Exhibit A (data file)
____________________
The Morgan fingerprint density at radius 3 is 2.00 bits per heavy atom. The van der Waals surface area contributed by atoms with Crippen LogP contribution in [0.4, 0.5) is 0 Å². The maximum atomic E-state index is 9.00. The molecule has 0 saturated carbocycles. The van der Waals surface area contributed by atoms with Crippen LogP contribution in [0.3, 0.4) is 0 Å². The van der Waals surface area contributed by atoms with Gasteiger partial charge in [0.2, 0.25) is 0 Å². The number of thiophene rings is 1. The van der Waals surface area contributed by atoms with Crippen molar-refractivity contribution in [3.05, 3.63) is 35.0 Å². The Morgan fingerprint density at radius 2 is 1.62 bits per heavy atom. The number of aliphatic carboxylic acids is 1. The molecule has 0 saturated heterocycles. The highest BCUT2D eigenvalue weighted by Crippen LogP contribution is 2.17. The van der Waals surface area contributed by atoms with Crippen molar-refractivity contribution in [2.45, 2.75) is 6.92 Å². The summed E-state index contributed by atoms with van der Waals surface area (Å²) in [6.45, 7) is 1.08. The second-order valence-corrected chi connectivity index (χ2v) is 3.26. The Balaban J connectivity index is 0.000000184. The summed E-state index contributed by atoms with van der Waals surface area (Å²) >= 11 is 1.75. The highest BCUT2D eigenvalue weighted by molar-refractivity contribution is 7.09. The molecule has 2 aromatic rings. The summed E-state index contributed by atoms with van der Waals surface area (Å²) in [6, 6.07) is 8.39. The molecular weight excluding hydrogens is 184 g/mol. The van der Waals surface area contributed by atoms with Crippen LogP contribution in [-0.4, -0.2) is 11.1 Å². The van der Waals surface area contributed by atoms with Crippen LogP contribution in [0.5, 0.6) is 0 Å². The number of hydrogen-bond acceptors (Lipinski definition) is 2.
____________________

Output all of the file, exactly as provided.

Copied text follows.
The Morgan fingerprint density at radius 3 is 2.00 bits per heavy atom. The van der Waals surface area contributed by atoms with Crippen LogP contribution in [0.4, 0.5) is 0 Å². The maximum atomic E-state index is 9.00. The molecule has 0 saturated carbocycles. The van der Waals surface area contributed by atoms with Crippen LogP contribution in [0.3, 0.4) is 0 Å². The van der Waals surface area contributed by atoms with Gasteiger partial charge in [0.2, 0.25) is 0 Å². The number of thiophene rings is 1. The van der Waals surface area contributed by atoms with Crippen molar-refractivity contribution in [3.05, 3.63) is 35.0 Å². The Morgan fingerprint density at radius 2 is 1.62 bits per heavy atom. The number of aliphatic carboxylic acids is 1. The molecule has 0 saturated heterocycles. The highest BCUT2D eigenvalue weighted by Crippen LogP contribution is 2.17. The van der Waals surface area contributed by atoms with Crippen molar-refractivity contribution in [2.45, 2.75) is 6.92 Å². The summed E-state index contributed by atoms with van der Waals surface area (Å²) in [6.45, 7) is 1.08. The second-order valence-corrected chi connectivity index (χ2v) is 3.26. The Balaban J connectivity index is 0.000000184. The summed E-state index contributed by atoms with van der Waals surface area (Å²) >= 11 is 1.75. The highest BCUT2D eigenvalue weighted by molar-refractivity contribution is 7.09. The molecule has 2 aromatic rings. The summed E-state index contributed by atoms with van der Waals surface area (Å²) in [6, 6.07) is 8.39. The molecular weight excluding hydrogens is 184 g/mol. The van der Waals surface area contributed by atoms with Crippen LogP contribution in [-0.4, -0.2) is 11.1 Å². The van der Waals surface area contributed by atoms with Crippen LogP contribution in [0.5, 0.6) is 0 Å². The number of hydrogen-bond acceptors (Lipinski definition) is 2.